A Leader’s First Step to Effective Influence

Guest post from Dan
Mann

Leadership is about
one thing: influencing adult behavior. Ironically, that’s one of the most
difficult human actions to accomplish.

In our positions as
leaders—whether that’s as a manager, owner, coach or something less
traditional—our daily task is to influence the decisions of those under our
charge. We’re tasked with the job of bending their wills and actions to the
benefit of the greater good of our business or cause. But adults are
free-thinking, strong-willed beings. Unlike children, their minds aren’t
malleable sponges, and these old dogs are often reluctant to learn new tricks.

That’s not to say
that it can’t be done. I’ve spent the past 30 years in leadership roles and,
over the past [decade?], in leadership development through the Mann Group.
Through my courses like Mann U, I’ve helped some of the country’s largest
specialty retailers and manufacturers run well and, most importantly, lead
well.

These “students” I
get to mentor are the best of the best when it comes to leadership, and yet, they’re
not perfect. They all site troublesome employees who just don’t listen and
share stories of how changing their actions was often seemingly impossible.
Over the years, their notes prompted me to look more closely into how exactly
adult behavior change works.

As it turns out, the
steps to influence are not some complex algorithm, but just straightforward,
intentional movements.

The first step in
influence, for example, is simple: establish context.

What does that mean?
It means that in order to influence others, you need to start with yourself.
Ask yourself this elementary questions: what’s your cause?

Before you begin to
train anyone else, you need to be very clear on what it is you’re trying to
establish in them and why. This doesn’t have to be some grand vision or life
plan (although it certainly can be); it just needs to make sense to you, so it
can make sense to the people you’re influencing. Once you have a clear vision
of your intention, it’s possible to share it with others and to translate into
a language they can understand. It’s impractical and actually impossible to
influence the behavior of others if you’re not direct in your intention; you
get distracted and a clear message is hidden behind other ideas. But when you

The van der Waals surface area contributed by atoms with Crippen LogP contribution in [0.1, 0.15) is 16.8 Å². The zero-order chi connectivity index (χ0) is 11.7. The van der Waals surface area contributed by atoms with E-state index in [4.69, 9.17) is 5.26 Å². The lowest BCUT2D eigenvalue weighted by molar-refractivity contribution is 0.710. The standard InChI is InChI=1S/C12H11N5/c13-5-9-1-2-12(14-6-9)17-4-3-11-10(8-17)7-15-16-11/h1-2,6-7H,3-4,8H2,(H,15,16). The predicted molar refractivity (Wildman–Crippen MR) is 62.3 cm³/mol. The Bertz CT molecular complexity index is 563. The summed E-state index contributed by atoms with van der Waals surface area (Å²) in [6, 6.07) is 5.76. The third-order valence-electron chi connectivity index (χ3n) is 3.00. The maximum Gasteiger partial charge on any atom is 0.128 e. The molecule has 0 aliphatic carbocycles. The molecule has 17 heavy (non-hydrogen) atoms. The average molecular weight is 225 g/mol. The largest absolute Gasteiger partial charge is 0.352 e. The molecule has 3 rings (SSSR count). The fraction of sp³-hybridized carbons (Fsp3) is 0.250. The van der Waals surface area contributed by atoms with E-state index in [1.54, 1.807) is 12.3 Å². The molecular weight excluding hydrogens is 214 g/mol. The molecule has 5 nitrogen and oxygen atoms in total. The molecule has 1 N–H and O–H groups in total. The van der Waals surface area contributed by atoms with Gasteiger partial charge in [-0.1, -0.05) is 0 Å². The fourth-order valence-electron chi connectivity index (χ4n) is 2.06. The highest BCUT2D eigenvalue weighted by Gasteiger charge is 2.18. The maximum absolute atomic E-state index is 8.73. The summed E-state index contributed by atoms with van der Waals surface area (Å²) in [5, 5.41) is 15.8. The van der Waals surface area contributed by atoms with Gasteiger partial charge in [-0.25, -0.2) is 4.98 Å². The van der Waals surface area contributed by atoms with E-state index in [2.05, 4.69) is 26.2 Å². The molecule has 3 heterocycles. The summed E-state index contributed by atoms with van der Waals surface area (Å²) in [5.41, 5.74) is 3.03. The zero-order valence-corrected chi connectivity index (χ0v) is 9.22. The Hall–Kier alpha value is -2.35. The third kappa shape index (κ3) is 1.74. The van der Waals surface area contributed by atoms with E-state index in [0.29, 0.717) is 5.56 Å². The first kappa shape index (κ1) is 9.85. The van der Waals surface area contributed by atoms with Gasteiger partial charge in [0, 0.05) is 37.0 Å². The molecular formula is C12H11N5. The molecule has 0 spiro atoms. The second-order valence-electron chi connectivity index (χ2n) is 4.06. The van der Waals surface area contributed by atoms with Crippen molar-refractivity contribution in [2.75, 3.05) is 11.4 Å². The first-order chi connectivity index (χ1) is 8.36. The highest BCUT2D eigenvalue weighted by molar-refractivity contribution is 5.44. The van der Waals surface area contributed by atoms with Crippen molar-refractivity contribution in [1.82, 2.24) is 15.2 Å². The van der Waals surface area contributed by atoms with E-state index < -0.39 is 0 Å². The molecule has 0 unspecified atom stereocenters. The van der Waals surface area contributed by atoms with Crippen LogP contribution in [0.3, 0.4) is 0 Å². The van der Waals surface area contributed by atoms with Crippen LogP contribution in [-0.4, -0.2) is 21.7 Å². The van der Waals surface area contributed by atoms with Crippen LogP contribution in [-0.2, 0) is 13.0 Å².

approach influence with a clear and concise objective, you can package it into
digestible bites for your employees or “students.”

So once you’ve
established your own cause, you can build context for your trainee. And this is
where those stubborn wills come into play.

When you’re trying
to influence someone, their initial reaction will differ inherently from that
of a child because they won’t just take what you say at face value. In fact,
they may not want to listen at all; they could be distracted or purely
argumentative.

As adults, their gut
reaction will be to question the influence you’re trying to sway over them.
Understand that questions like “ What are we working on?” “Why are we working
on it?” “How long will this take?” and “What’s in it for me?” will inevitably be
circulating through their minds. Whether they speak them out loud or not, your
students are asking them, and failing to address them is fatal to effectively
changing their behavior long term. 

That’s why being so
clear in your cause is integral to effective influence. Because you’ve
already established your objective internally, you can effectively address each
of these questions. When you’re clear in your own objectives, it’s easy to
persuade your students of the validity of your cause.

Answering these questions—like
what they’re doing and why—doesn’t just convince your student that it’s
worthwhile, which immediately changes their perspective and gains their
attention. It also establishes trust, which is the trademark of
long-term influence. You’re no longer a monarch demanding attention from your
subjects; you’ve set yourself on equal footing, and your student is more likely
to respect and incorporate your ideas into his own objectives.

At the outset of
your training, establish what you’re doing, why you’re there, how long it will
take and what your student will gain. Be clear in your cause so they can be
too. Once you’ve prepped them for the benefits of the training about to take
place, actual influence can occur.

 

About the author:

Influencing adult
behavior is perfectly possible, you just have to understand how. Dan Mann is a
30 year veteran of leadership and leadership training. His new book,
ORBiT:The Art & Science of Influence, offers a six-step system for
influencing adult behavior. To learn the five steps that follow “Establish
Context,” visit
OrbitInfluence.com to pick up your copy of Dan’s new book.